+++Beth, I’ll have to look into that Aliens Office because I haven’t come across it–of course, I’m not researching spies, right? “G” But feel free with the tomatoes or the rotten fruit, if you prefer. I love
    learning something new.
    +++Hellion, I do understand what you mean. Oh for the days of the good old cowboys. “wink”

    Reply
  99. MJP posting for Pat, who is being given the cut direct by Typepad:
    +++Beth, I’ll have to look into that Aliens Office because I haven’t come across it–of course, I’m not researching spies, right? “G” But feel free with the tomatoes or the rotten fruit, if you prefer. I love
    learning something new.
    +++Hellion, I do understand what you mean. Oh for the days of the good old cowboys. “wink”

    Reply
  100. MJP posting for Pat, who is being given the cut direct by Typepad:
    +++Beth, I’ll have to look into that Aliens Office because I haven’t come across it–of course, I’m not researching spies, right? “G” But feel free with the tomatoes or the rotten fruit, if you prefer. I love
    learning something new.
    +++Hellion, I do understand what you mean. Oh for the days of the good old cowboys. “wink”

    Reply
  101. I love coming here, there’s often something new to learn. Great post, Pat, and so are the comments everyone else made.
    Regency spy stories don’t bother me much, but that’s because I don’t honestly know that much about spying during that era. It’s much harder for me to swallow language or actions that aren’t true to an era. And zombies are right out!

    Reply
  102. I love coming here, there’s often something new to learn. Great post, Pat, and so are the comments everyone else made.
    Regency spy stories don’t bother me much, but that’s because I don’t honestly know that much about spying during that era. It’s much harder for me to swallow language or actions that aren’t true to an era. And zombies are right out!

    Reply
  103. I love coming here, there’s often something new to learn. Great post, Pat, and so are the comments everyone else made.
    Regency spy stories don’t bother me much, but that’s because I don’t honestly know that much about spying during that era. It’s much harder for me to swallow language or actions that aren’t true to an era. And zombies are right out!

    Reply
  104. I love coming here, there’s often something new to learn. Great post, Pat, and so are the comments everyone else made.
    Regency spy stories don’t bother me much, but that’s because I don’t honestly know that much about spying during that era. It’s much harder for me to swallow language or actions that aren’t true to an era. And zombies are right out!

    Reply
  105. I love coming here, there’s often something new to learn. Great post, Pat, and so are the comments everyone else made.
    Regency spy stories don’t bother me much, but that’s because I don’t honestly know that much about spying during that era. It’s much harder for me to swallow language or actions that aren’t true to an era. And zombies are right out!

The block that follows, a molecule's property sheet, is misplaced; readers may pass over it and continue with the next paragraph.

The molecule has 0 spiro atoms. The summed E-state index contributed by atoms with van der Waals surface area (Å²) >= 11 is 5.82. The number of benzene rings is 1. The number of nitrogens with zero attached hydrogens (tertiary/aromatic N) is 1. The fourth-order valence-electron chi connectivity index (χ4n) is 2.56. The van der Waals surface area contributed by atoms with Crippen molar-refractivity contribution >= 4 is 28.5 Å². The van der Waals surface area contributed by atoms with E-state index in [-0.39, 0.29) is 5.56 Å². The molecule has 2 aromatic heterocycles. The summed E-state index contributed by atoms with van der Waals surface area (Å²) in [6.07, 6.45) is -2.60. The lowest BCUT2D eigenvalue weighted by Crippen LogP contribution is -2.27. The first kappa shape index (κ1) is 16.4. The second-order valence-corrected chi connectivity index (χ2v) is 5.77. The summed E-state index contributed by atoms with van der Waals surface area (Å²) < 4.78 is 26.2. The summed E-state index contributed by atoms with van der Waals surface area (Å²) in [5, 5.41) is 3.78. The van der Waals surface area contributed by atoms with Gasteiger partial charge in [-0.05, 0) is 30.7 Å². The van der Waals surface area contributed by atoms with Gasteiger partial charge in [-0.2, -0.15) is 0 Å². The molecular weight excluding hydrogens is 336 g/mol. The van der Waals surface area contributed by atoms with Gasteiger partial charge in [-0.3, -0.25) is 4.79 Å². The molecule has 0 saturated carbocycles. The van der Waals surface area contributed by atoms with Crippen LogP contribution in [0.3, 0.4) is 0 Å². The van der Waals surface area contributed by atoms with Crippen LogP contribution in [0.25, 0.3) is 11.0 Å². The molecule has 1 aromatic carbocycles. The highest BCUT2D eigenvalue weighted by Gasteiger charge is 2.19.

Reply
  106. Not a tomato, just for those interested:
    Title A mad, bad, and dangerous people?: England, 1783-1846 New Oxford history of England
    Author: Boyd Hilton
    Edition: illustrated
    Publisher: Oxford University Press, 2006
    ISBN: 0198228309, 9780198228301
    Length: 757 pages
    Information about William Wickham/Aliens Office on page 85.
    Dr. Hilton, a historian and fellow of Trinity College, has his sources referenced in the footnotes, one of them is Sparrow’s book mentioned by Beth and some others are primary sources

    Reply
  107. Not a tomato, just for those interested:
    Title A mad, bad, and dangerous people?: England, 1783-1846 New Oxford history of England
    Author: Boyd Hilton
    Edition: illustrated
    Publisher: Oxford University Press, 2006
    ISBN: 0198228309, 9780198228301
    Length: 757 pages
    Information about William Wickham/Aliens Office on page 85.
    Dr. Hilton, a historian and fellow of Trinity College, has his sources referenced in the footnotes, one of them is Sparrow’s book mentioned by Beth and some others are primary sources

    Reply
  108. Not a tomato, just for those interested:
    Title A mad, bad, and dangerous people?: England, 1783-1846 New Oxford history of England
    Author: Boyd Hilton
    Edition: illustrated
    Publisher: Oxford University Press, 2006
    ISBN: 0198228309, 9780198228301
    Length: 757 pages
    Information about William Wickham/Aliens Office on page 85.
    Dr. Hilton, a historian and fellow of Trinity College, has his sources referenced in the footnotes, one of them is Sparrow’s book mentioned by Beth and some others are primary sources

    Reply
  109. Not a tomato, just for those interested:
    Title A mad, bad, and dangerous people?: England, 1783-1846 New Oxford history of England
    Author: Boyd Hilton
    Edition: illustrated
    Publisher: Oxford University Press, 2006
    ISBN: 0198228309, 9780198228301
    Length: 757 pages
    Information about William Wickham/Aliens Office on page 85.
    Dr. Hilton, a historian and fellow of Trinity College, has his sources referenced in the footnotes, one of them is Sparrow’s book mentioned by Beth and some others are primary sources

    Reply
  110. Not a tomato, just for those interested:
    Title A mad, bad, and dangerous people?: England, 1783-1846 New Oxford history of England
    Author: Boyd Hilton
    Edition: illustrated
    Publisher: Oxford University Press, 2006
    ISBN: 0198228309, 9780198228301
    Length: 757 pages
    Information about William Wickham/Aliens Office on page 85.
    Dr. Hilton, a historian and fellow of Trinity College, has his sources referenced in the footnotes, one of them is Sparrow’s book mentioned by Beth and some others are primary sources

    Reply